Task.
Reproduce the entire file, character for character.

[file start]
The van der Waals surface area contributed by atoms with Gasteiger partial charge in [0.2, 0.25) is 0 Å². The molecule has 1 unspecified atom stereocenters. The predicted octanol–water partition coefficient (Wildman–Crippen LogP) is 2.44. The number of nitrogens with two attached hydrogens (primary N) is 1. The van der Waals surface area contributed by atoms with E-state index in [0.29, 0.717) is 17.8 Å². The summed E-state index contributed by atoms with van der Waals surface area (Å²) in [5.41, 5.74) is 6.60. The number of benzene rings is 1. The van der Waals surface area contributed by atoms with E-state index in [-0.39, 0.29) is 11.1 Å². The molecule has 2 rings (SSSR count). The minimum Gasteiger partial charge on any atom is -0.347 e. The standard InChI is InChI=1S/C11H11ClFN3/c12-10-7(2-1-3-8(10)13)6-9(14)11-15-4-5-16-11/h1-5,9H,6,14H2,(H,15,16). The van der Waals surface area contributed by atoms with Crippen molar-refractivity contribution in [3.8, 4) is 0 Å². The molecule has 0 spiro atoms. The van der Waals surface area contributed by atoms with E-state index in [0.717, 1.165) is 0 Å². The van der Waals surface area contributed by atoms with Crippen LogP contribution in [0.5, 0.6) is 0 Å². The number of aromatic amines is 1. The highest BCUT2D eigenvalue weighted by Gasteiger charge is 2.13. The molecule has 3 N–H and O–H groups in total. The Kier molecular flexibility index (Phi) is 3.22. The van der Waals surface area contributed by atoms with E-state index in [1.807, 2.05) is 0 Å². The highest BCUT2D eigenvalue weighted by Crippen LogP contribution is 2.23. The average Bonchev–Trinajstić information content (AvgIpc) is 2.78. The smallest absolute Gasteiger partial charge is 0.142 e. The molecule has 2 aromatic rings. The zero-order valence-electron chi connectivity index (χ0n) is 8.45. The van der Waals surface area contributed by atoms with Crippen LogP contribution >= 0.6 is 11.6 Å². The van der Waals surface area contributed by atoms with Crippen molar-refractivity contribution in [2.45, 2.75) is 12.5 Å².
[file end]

The van der Waals surface area contributed by atoms with Gasteiger partial charge in [0.2, 0.25) is 0 Å². The molecule has 1 unspecified atom stereocenters. The predicted octanol–water partition coefficient (Wildman–Crippen LogP) is 2.44. The number of nitrogens with two attached hydrogens (primary N) is 1. The van der Waals surface area contributed by atoms with E-state index in [0.29, 0.717) is 17.8 Å². The summed E-state index contributed by atoms with van der Waals surface area (Å²) in [5.41, 5.74) is 6.60. The number of benzene rings is 1. The van der Waals surface area contributed by atoms with E-state index in [-0.39, 0.29) is 11.1 Å². The molecule has 2 rings (SSSR count). The minimum Gasteiger partial charge on any atom is -0.347 e. The standard InChI is InChI=1S/C11H11ClFN3/c12-10-7(2-1-3-8(10)13)6-9(14)11-15-4-5-16-11/h1-5,9H,6,14H2,(H,15,16). The van der Waals surface area contributed by atoms with Crippen molar-refractivity contribution in [3.8, 4) is 0 Å². The molecule has 0 spiro atoms. The van der Waals surface area contributed by atoms with E-state index in [0.717, 1.165) is 0 Å². The van der Waals surface area contributed by atoms with Crippen LogP contribution in [0.5, 0.6) is 0 Å². The number of aromatic amines is 1. The highest BCUT2D eigenvalue weighted by Gasteiger charge is 2.13. The molecule has 3 N–H and O–H groups in total. The Kier molecular flexibility index (Phi) is 3.22. The van der Waals surface area contributed by atoms with E-state index in [1.807, 2.05) is 0 Å². The highest BCUT2D eigenvalue weighted by Crippen LogP contribution is 2.23. The average Bonchev–Trinajstić information content (AvgIpc) is 2.78. The smallest absolute Gasteiger partial charge is 0.142 e. The molecule has 2 aromatic rings. The zero-order valence-electron chi connectivity index (χ0n) is 8.45. The van der Waals surface area contributed by atoms with Crippen LogP contribution >= 0.6 is 11.6 Å². The van der Waals surface area contributed by atoms with Crippen molar-refractivity contribution in [2.45, 2.75) is 12.5 Å².